By Nishat Mehta
EVP of Global Partnerships for dunnhumby
Amazon made headlines last week with the announcement that they were launching Login & Pay with Amazon, throwing down the gauntlet to PayPal and numerous other payment providers.
After building a massive customer base through clever diversification and a willingness to take losses in order to innovate, Amazon stands a solid chance of poaching millions of transactions from other industry players in the coming months.
For years, Amazon has been building trust by delivering a great, personalized consumer experience based on customer data used in an ethical and valuable way. It is now cashing in on that trust to remove friction from the last step in the shopping experience — payments.
But the fact is that the same data-driven approach of putting customers at the center of every business decision is not the sole province of Amazon. This strategy is at the disposal of every provider in the payments space. The players who use robust data to give customers what they want, need and expect will stand a good chance of keeping — and growing — market share.
Here are some key areas they will need to address:
Keep it simple
Do you know the brand you selected on the last milk run you made to the supermarket? Retailer data shows that, if you're like most shoppers, you probably don't. But that same data tells us that you likely know whether you picked up 2 percent, whole, or skim — and if it was a gallon or quart.
This longitudinal analysis of customer baskets over time is why grocers will group all 2 percent, gallon-sized cartons from multiple brands right next to one another. They want you to find what you need, quickly, and discover new products that are very likely to end up in your cart, too.
This kind of simplicity can turn a tedious chore into a more streamlined process, saving you time and making repeat, frequent purchasing much easier. And if anything is a tedious chore these days, online and mobile payments certainly are. With often frustrating layers of security checks (how many of us have had to ask for four or five different CAPTCHAs before we found one we could read?) the inherent risks in payments often translate into agitation for the customer.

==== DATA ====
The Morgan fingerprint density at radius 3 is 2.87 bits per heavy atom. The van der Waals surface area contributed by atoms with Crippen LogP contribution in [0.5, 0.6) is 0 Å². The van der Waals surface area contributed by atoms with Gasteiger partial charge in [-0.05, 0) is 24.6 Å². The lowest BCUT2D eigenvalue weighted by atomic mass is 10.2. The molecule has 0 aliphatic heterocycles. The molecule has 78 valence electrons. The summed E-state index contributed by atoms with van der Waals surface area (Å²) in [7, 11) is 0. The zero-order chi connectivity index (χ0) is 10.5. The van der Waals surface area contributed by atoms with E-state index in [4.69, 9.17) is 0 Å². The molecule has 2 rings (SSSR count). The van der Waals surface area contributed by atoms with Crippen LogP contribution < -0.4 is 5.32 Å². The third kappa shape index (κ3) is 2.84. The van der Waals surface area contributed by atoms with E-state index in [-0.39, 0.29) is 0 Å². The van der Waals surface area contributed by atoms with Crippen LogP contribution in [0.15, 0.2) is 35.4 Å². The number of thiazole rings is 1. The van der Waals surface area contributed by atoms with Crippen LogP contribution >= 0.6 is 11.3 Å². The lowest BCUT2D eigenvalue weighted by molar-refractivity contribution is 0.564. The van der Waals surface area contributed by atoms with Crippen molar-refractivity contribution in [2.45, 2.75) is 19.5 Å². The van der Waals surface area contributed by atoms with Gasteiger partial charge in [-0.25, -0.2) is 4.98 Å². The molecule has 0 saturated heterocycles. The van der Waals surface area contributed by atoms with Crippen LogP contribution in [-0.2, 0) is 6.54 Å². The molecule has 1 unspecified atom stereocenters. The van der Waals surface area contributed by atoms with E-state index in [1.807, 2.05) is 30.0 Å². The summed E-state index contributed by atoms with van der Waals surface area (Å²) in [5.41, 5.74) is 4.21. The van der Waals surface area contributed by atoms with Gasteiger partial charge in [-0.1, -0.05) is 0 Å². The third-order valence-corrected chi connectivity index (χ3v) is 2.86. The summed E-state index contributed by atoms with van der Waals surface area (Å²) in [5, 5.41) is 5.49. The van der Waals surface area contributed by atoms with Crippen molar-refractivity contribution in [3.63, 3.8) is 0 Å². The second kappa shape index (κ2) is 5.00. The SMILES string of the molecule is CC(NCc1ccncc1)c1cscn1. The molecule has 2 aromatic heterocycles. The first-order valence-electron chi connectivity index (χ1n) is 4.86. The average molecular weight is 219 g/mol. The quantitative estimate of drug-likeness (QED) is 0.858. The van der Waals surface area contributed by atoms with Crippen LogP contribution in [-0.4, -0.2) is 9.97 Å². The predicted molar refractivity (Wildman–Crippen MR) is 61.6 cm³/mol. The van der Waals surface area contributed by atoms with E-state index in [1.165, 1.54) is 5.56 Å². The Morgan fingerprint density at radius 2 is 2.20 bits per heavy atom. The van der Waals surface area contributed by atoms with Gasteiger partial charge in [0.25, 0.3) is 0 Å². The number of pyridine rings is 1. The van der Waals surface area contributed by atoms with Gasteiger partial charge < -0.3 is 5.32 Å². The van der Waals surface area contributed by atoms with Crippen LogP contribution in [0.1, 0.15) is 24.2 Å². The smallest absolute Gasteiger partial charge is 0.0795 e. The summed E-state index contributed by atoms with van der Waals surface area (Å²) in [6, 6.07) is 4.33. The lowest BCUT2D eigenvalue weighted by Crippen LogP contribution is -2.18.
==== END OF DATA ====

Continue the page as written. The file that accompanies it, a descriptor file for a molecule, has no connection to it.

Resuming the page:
The most successful payments providers will be the ones who can remove this pain.
Treat the customer as an individual
Customer data is helping mass retailers get back to the ways of the traditional neighborhood shopkeeper by enabling a merchant to develop a deeper relationship with each of their consumers. For decades, retailers have sent offers via direct mail and e-mail. Yet, surprisingly, they often distribute the exact same offers or coupons to entire customer segments, treating millions of people as if they all want and need the same thing.
The message for the payments industry: Personalize aggressively — and then personalize some more. After all, smart retailers are training more and more people every day to expect this kind of treatment. If the payments industry can't or won't meet these expectations, the entire space will be in trouble.
Give me what I want
Customer data can also improve perception on assortment. Commonly, revenue and margin are analyzed to rationalize products based on the worst performing products in the category. However, a customer-centric decision reviews loyal customers over time to determine which products they consider valid alternatives. This ensures that products without substitutes, such as kosher butter, carry greater importance — even if they are financially less desirable on their own. While no retailer can carry every product, it's important to carry the ones loyal customers expect.
Payments providers must figure out where they will have to adjust and tweak their approach in order to keep loyal users. With competition more fierce than ever, creating and sustaining loyalty will be paramount for everyone in the payments space.
Look past the buzz-worthy topics like NFC, beacons, mobile, and all the other topics that are getting attention in the payments space. Consumers want to be treated as individuals, easily find what they need, and discover new products without looking very hard (or at all).
This won't be easy. The hard truth is that customers are most loyal to a merchant when that merchant is loyal to them. Meeting high expectations in service, trust, simplicity and personalization is a tall order for any payment provider. Treat me only as the Zip+4 I belong to, and I'll flee for the security of the provider that doesn't.
Nishat Mehta is EVP of Global Partnerships at dunnhumby, a global firm focused on the science of customer experience. Follow Mehta on Twitter at @nishatmehta.
Read more about retail payments.